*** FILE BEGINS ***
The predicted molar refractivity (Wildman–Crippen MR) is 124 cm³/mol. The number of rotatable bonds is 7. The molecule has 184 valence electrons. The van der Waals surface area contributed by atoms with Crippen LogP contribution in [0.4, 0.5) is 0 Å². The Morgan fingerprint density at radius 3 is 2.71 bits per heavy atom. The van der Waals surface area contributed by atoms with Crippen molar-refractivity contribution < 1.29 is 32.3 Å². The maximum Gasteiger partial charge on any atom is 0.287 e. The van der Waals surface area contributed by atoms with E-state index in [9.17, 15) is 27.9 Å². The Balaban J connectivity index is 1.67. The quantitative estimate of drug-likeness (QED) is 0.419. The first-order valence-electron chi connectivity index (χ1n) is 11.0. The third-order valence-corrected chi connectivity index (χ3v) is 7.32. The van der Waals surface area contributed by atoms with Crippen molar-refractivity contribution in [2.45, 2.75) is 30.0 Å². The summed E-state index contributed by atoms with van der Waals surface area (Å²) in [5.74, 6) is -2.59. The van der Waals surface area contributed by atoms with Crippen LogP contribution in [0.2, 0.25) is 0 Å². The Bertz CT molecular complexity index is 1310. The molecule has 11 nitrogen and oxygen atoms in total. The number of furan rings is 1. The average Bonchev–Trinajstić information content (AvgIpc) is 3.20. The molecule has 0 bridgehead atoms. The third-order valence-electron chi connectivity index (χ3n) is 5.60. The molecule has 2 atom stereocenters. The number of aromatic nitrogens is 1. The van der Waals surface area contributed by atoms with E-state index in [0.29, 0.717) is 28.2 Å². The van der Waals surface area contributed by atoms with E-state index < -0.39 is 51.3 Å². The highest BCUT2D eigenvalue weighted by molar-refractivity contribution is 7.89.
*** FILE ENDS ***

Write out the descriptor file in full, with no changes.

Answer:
The predicted molar refractivity (Wildman–Crippen MR) is 124 cm³/mol. The number of rotatable bonds is 7. The molecule has 184 valence electrons. The van der Waals surface area contributed by atoms with Crippen LogP contribution in [0.4, 0.5) is 0 Å². The Morgan fingerprint density at radius 3 is 2.71 bits per heavy atom. The van der Waals surface area contributed by atoms with Crippen molar-refractivity contribution < 1.29 is 32.3 Å². The maximum Gasteiger partial charge on any atom is 0.287 e. The van der Waals surface area contributed by atoms with E-state index in [9.17, 15) is 27.9 Å². The Balaban J connectivity index is 1.67. The quantitative estimate of drug-likeness (QED) is 0.419. The first-order valence-electron chi connectivity index (χ1n) is 11.0. The third-order valence-corrected chi connectivity index (χ3v) is 7.32. The van der Waals surface area contributed by atoms with Crippen molar-refractivity contribution in [2.45, 2.75) is 30.0 Å². The summed E-state index contributed by atoms with van der Waals surface area (Å²) in [5.74, 6) is -2.59. The van der Waals surface area contributed by atoms with Crippen LogP contribution in [0.2, 0.25) is 0 Å². The Bertz CT molecular complexity index is 1310. The molecule has 11 nitrogen and oxygen atoms in total. The number of furan rings is 1. The average Bonchev–Trinajstić information content (AvgIpc) is 3.20. The molecule has 0 bridgehead atoms. The third-order valence-electron chi connectivity index (χ3n) is 5.60. The molecule has 2 atom stereocenters. The number of aromatic nitrogens is 1. The van der Waals surface area contributed by atoms with E-state index in [0.29, 0.717) is 28.2 Å². The van der Waals surface area contributed by atoms with E-state index < -0.39 is 51.3 Å². The highest BCUT2D eigenvalue weighted by molar-refractivity contribution is 7.89.